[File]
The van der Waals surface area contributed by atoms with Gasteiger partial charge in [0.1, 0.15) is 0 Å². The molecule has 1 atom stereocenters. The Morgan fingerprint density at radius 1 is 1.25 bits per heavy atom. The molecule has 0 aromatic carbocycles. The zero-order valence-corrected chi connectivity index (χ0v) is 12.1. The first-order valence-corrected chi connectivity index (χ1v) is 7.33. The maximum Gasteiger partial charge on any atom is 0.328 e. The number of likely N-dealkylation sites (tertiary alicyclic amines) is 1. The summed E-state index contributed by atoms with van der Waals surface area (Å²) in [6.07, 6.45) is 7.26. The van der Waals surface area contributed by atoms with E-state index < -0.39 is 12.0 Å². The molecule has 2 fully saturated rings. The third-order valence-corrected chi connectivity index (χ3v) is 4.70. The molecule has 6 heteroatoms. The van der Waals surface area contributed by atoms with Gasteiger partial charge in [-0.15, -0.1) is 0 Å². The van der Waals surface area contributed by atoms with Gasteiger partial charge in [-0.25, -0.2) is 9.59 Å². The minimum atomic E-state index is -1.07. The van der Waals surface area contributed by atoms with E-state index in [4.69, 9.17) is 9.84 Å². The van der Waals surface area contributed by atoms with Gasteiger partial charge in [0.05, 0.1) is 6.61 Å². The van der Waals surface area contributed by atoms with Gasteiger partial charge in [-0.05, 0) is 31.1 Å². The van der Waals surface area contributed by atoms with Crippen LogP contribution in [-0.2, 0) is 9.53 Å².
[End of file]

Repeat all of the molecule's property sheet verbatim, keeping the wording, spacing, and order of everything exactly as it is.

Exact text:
The van der Waals surface area contributed by atoms with Gasteiger partial charge in [0.1, 0.15) is 0 Å². The molecule has 1 atom stereocenters. The Morgan fingerprint density at radius 1 is 1.25 bits per heavy atom. The molecule has 0 aromatic carbocycles. The zero-order valence-corrected chi connectivity index (χ0v) is 12.1. The first-order valence-corrected chi connectivity index (χ1v) is 7.33. The maximum Gasteiger partial charge on any atom is 0.328 e. The number of likely N-dealkylation sites (tertiary alicyclic amines) is 1. The summed E-state index contributed by atoms with van der Waals surface area (Å²) in [6.07, 6.45) is 7.26. The van der Waals surface area contributed by atoms with E-state index < -0.39 is 12.0 Å². The molecule has 2 fully saturated rings. The third-order valence-corrected chi connectivity index (χ3v) is 4.70. The molecule has 6 heteroatoms. The van der Waals surface area contributed by atoms with Gasteiger partial charge in [-0.15, -0.1) is 0 Å². The van der Waals surface area contributed by atoms with Gasteiger partial charge in [-0.25, -0.2) is 9.59 Å². The minimum atomic E-state index is -1.07. The van der Waals surface area contributed by atoms with E-state index in [4.69, 9.17) is 9.84 Å². The van der Waals surface area contributed by atoms with Gasteiger partial charge in [0.05, 0.1) is 6.61 Å². The van der Waals surface area contributed by atoms with Gasteiger partial charge in [-0.05, 0) is 31.1 Å². The van der Waals surface area contributed by atoms with Crippen LogP contribution in [-0.2, 0) is 9.53 Å².